Folium: New Study May Revolutionize Language Learning via

Folium: New Study May Revolutionize Language Learning

Folium: New Study May Revolutionize Language Learning


Learning a new language seems to always be a summer goal, only when you have “enough time” to sit down and memorize some new vocabulary. But if you think about it, many say that they will and seldom do it. Learning a new language can be hard. The difficulty in actually remembering the words that you study, when you actually find yourself studying, is this: Learning languages is hard because it requires brand new cognitive frameworks in your brain. Yes, your brain is very much involved here. But there is a new study that allows those cognitive frameworks in your brain work in such a way that are you capturing the words and applying them correctly in a language that is not your native one.

Folium: New Study May Revolutionize Language Learning

“Learning languages is hard because it requires brand new cognitive frameworks in your brain…”

Research done by PhD graduate Paul Sulzberger in New Zealand has expanded the minds of many to a new level of language learning that has never been brought to light before. Dr. Sulzberger’s hypothesis is simple. The cognitive frameworks that were mentioned earlier, he says that by simply listening to a new language sets up the structures in the brain (or the cognitive frameworks) required to learn the words. You may not realize it, but your brain does that every time you learn a new word in your native language!

“Our ability to learn new words is directly related to how often we have been exposed to the particular combinations of the sounds which make up the words.”

Dr Sulzberger says; “Neural tissue required to learn and understand a new language will develop automatically from simple exposure to the language – which is how babies learn their first language,” When we were babies of course we had no idea that our brains were in constant absorb mode that took the words we were constantly exposed to and put them into use, or allowed us to later fully communicate. We didn’t realize it at the time, but now that it is understood that our brains undergo such a thing, we need to realize our full potential, and not be discouraged to start learning a new language.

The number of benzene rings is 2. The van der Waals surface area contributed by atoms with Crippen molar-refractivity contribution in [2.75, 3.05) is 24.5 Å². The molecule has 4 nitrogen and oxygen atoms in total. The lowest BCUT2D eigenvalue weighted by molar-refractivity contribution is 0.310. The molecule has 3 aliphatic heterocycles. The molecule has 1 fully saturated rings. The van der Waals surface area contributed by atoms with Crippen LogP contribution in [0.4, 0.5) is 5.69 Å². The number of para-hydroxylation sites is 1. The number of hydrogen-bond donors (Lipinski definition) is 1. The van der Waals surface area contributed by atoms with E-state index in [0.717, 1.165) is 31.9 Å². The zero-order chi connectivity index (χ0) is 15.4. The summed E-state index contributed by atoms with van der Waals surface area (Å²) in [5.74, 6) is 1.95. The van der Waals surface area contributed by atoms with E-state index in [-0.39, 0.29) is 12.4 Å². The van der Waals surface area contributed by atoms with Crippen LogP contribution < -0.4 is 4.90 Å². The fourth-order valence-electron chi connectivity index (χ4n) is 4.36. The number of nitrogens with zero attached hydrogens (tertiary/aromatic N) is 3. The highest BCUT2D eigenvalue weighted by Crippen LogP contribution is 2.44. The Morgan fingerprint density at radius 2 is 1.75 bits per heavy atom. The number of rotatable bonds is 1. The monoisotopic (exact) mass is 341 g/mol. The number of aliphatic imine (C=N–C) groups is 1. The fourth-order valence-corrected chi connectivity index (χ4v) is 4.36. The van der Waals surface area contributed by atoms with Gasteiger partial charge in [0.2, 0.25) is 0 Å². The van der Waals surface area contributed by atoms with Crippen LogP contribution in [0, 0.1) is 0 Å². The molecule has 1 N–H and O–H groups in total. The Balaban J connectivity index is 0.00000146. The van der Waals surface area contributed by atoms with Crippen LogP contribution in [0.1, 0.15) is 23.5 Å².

Neural response coincides with word recognition points.
This means that when we hear a word, we can recognize it before we hear it in its entirety…

Some ways Dr. Sulzberger has said that we could get on track to learning a new language easier than we ever thought possible by simply listening to a Spanish radio station or watching the news in Portuguese. He says: “It is easier to learn languages these days because they are so accessible now. You can go home and watch the news in French on the internet.” There aren’t any excuses as to why we can’t be doing this. There are countless language learning opportunities, we just need to find them.

“Even short repetitive exposure to novel words induced a rapid neural response increase that is suggested to manifest memory-trace formation.”MedicalXpress

Dr. Sulzberger also points out that” people trying to learn a foreign language in their home country are at a disadvantage compared to those who travel to another country and immerse themselves in its sounds and culture.” We need to rethink the way languages are taught. If there is going to be any real growth and learning, there needs to be exposure, there is no other way. One hour of sitting in a classroom, or skimming over vocabulary words before a test is not going to help you know a language. But another hour spent listening to news report, or watching a foreign film will allow you to expand your mind and force your brain to remember what you are trying to learn.

Julie Martin
LEAF Editor and Contributor